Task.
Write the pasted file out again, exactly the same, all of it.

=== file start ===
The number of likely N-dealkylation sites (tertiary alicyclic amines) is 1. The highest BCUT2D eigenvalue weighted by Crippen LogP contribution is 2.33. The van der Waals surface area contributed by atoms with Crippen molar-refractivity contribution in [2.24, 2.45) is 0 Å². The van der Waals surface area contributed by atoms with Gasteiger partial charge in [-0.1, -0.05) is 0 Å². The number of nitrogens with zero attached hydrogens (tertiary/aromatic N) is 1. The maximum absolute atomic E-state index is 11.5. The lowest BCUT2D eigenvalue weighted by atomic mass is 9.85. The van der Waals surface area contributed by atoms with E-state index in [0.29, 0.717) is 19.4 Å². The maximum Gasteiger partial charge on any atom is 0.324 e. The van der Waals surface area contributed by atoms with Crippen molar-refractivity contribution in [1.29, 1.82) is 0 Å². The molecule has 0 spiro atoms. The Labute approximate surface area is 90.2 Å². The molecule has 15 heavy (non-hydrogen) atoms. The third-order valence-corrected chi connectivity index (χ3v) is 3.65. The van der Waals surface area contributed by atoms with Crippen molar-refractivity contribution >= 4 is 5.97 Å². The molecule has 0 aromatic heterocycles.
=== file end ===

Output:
The number of likely N-dealkylation sites (tertiary alicyclic amines) is 1. The highest BCUT2D eigenvalue weighted by Crippen LogP contribution is 2.33. The van der Waals surface area contributed by atoms with Crippen molar-refractivity contribution in [2.24, 2.45) is 0 Å². The van der Waals surface area contributed by atoms with Gasteiger partial charge in [-0.1, -0.05) is 0 Å². The number of nitrogens with zero attached hydrogens (tertiary/aromatic N) is 1. The maximum absolute atomic E-state index is 11.5. The lowest BCUT2D eigenvalue weighted by atomic mass is 9.85. The van der Waals surface area contributed by atoms with E-state index in [0.29, 0.717) is 19.4 Å². The maximum Gasteiger partial charge on any atom is 0.324 e. The van der Waals surface area contributed by atoms with Crippen molar-refractivity contribution in [1.29, 1.82) is 0 Å². The molecule has 0 spiro atoms. The Labute approximate surface area is 90.2 Å². The molecule has 15 heavy (non-hydrogen) atoms. The third-order valence-corrected chi connectivity index (χ3v) is 3.65. The van der Waals surface area contributed by atoms with Crippen molar-refractivity contribution >= 4 is 5.97 Å². The molecule has 0 aromatic heterocycles.